Atlantic silversides are small fish that grow no bigger than six inches in length. They have a short head, large eyes and a small, toothless mouth. They have a slender body and rounded belly. The upper portion of their body is grayish-green in color, and their underside is translucent to white. Atlantic silversides have a metallic silver strip that runs along both of their sides, from which they get their common name.


Silversides eat algae and small invertebrates, including crustaceans, worms, zooplankton, shrimp and insects.


Predators include large predatory fish such as bluefish, mackerel and striped bass, as well as shorebirds such as egrets, gulls and cormorants. Smaller fish like the mummichog eat their eggs and larvae.

To escape large predators, Atlantic silversides might try leaping out of the water. However, that attracts birds which are also predators. Silversides will also hide in underwater grasses or travel in large schools. Their appearance, combined with the fact that they are quick swimmers, makes them difficult to see.

Reproduction and Life Cycle

Atlantic silversides breed from May to July. During a new or full moon and at the highest tide, they gather in schools to lay their eggs along the sandy bottom. Eggs hatch after five to 20 days, depending on the temperature. Temperature also determines how many will be male or female. Babies that are in cooler water 32 to 46 days after hatching will more likely be female, whereas fish that are in warmer waters will likely be male. Atlantic silversides can live to be two years old, but most die after one.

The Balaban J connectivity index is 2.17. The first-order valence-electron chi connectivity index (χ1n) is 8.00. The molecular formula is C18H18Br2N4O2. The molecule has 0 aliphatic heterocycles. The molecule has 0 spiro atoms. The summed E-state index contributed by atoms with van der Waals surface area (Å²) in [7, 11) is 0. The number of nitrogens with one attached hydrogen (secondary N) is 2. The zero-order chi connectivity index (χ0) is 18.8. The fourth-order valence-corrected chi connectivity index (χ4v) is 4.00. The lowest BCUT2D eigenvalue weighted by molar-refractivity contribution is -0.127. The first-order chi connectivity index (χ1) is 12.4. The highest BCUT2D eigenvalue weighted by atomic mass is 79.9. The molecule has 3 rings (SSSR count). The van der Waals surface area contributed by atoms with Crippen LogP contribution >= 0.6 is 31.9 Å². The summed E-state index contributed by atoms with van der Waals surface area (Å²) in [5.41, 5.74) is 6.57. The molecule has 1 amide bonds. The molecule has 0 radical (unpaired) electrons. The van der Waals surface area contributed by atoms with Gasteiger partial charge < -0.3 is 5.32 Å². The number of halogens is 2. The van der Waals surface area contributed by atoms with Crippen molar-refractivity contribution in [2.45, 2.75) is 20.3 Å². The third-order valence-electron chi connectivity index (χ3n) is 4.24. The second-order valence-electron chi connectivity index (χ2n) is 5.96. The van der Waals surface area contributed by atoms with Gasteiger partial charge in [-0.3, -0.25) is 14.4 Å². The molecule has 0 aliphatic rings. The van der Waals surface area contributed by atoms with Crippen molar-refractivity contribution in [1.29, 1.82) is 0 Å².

Did You Know?

  • This fish is also known as spearing, shiner, minnow and baitfish.
  • The Atlantic silverside is what is known as forage, or fish food, because it is an important part of a bigger fish’s diet, such as the bluefish or striped bass.
  • It is one of the most common fish in the Chesapeake Bay.
  • The silverside is commonly studied because it is sensitive to extreme conditions such as low oxygen, temperature change and contaminants in water.

Sources and Additional Information